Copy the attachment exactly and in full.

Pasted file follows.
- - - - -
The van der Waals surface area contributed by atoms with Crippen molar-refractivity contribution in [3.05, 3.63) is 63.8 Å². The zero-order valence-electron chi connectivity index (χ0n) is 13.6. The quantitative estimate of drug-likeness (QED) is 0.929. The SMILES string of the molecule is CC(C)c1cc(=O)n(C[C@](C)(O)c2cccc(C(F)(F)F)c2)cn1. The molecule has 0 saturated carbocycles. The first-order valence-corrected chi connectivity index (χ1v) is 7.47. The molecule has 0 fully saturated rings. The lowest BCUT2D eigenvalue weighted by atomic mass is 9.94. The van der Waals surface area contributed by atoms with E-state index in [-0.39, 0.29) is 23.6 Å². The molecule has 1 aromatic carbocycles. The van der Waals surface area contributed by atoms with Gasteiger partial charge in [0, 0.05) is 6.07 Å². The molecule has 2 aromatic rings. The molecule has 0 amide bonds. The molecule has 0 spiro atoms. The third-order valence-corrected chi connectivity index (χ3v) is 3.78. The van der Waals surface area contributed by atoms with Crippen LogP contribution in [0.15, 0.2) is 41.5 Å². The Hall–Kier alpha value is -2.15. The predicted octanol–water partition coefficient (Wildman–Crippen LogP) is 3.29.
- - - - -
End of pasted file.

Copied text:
The van der Waals surface area contributed by atoms with Crippen molar-refractivity contribution in [3.05, 3.63) is 63.8 Å². The zero-order valence-electron chi connectivity index (χ0n) is 13.6. The quantitative estimate of drug-likeness (QED) is 0.929. The SMILES string of the molecule is CC(C)c1cc(=O)n(C[C@](C)(O)c2cccc(C(F)(F)F)c2)cn1. The molecule has 0 saturated carbocycles. The first-order valence-corrected chi connectivity index (χ1v) is 7.47. The molecule has 0 fully saturated rings. The lowest BCUT2D eigenvalue weighted by atomic mass is 9.94. The van der Waals surface area contributed by atoms with E-state index in [-0.39, 0.29) is 23.6 Å². The molecule has 1 aromatic carbocycles. The van der Waals surface area contributed by atoms with Gasteiger partial charge in [0, 0.05) is 6.07 Å². The molecule has 2 aromatic rings. The molecule has 0 amide bonds. The molecule has 0 spiro atoms. The third-order valence-corrected chi connectivity index (χ3v) is 3.78. The van der Waals surface area contributed by atoms with Crippen LogP contribution in [0.15, 0.2) is 41.5 Å². The Hall–Kier alpha value is -2.15. The predicted octanol–water partition coefficient (Wildman–Crippen LogP) is 3.29.